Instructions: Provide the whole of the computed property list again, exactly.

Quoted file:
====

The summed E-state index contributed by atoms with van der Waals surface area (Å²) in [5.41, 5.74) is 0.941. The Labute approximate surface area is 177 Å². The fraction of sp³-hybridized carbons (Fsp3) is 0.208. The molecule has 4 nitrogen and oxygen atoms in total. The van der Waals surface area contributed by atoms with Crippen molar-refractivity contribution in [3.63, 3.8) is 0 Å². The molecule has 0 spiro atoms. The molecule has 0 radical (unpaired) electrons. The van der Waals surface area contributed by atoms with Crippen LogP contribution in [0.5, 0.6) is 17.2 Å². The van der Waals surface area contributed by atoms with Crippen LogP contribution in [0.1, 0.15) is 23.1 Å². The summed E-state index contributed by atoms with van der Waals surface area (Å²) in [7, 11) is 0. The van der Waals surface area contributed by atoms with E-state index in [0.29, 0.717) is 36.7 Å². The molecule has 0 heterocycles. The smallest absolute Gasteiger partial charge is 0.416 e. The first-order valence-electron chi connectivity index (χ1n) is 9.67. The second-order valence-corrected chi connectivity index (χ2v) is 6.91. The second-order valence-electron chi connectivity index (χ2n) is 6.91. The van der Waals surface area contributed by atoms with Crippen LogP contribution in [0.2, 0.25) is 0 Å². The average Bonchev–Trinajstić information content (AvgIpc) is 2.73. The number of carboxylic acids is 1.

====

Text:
The summed E-state index contributed by atoms with van der Waals surface area (Å²) in [5.41, 5.74) is 0.941. The Labute approximate surface area is 177 Å². The fraction of sp³-hybridized carbons (Fsp3) is 0.208. The molecule has 4 nitrogen and oxygen atoms in total. The van der Waals surface area contributed by atoms with Crippen molar-refractivity contribution in [3.63, 3.8) is 0 Å². The molecule has 0 spiro atoms. The molecule has 0 radical (unpaired) electrons. The van der Waals surface area contributed by atoms with Crippen LogP contribution in [0.5, 0.6) is 17.2 Å². The van der Waals surface area contributed by atoms with Crippen LogP contribution in [0.1, 0.15) is 23.1 Å². The summed E-state index contributed by atoms with van der Waals surface area (Å²) in [7, 11) is 0. The van der Waals surface area contributed by atoms with E-state index in [0.29, 0.717) is 36.7 Å². The molecule has 0 heterocycles. The smallest absolute Gasteiger partial charge is 0.416 e. The first-order valence-electron chi connectivity index (χ1n) is 9.67. The second-order valence-corrected chi connectivity index (χ2v) is 6.91. The second-order valence-electron chi connectivity index (χ2n) is 6.91. The van der Waals surface area contributed by atoms with Crippen LogP contribution in [0.2, 0.25) is 0 Å². The average Bonchev–Trinajstić information content (AvgIpc) is 2.73. The number of carboxylic acids is 1.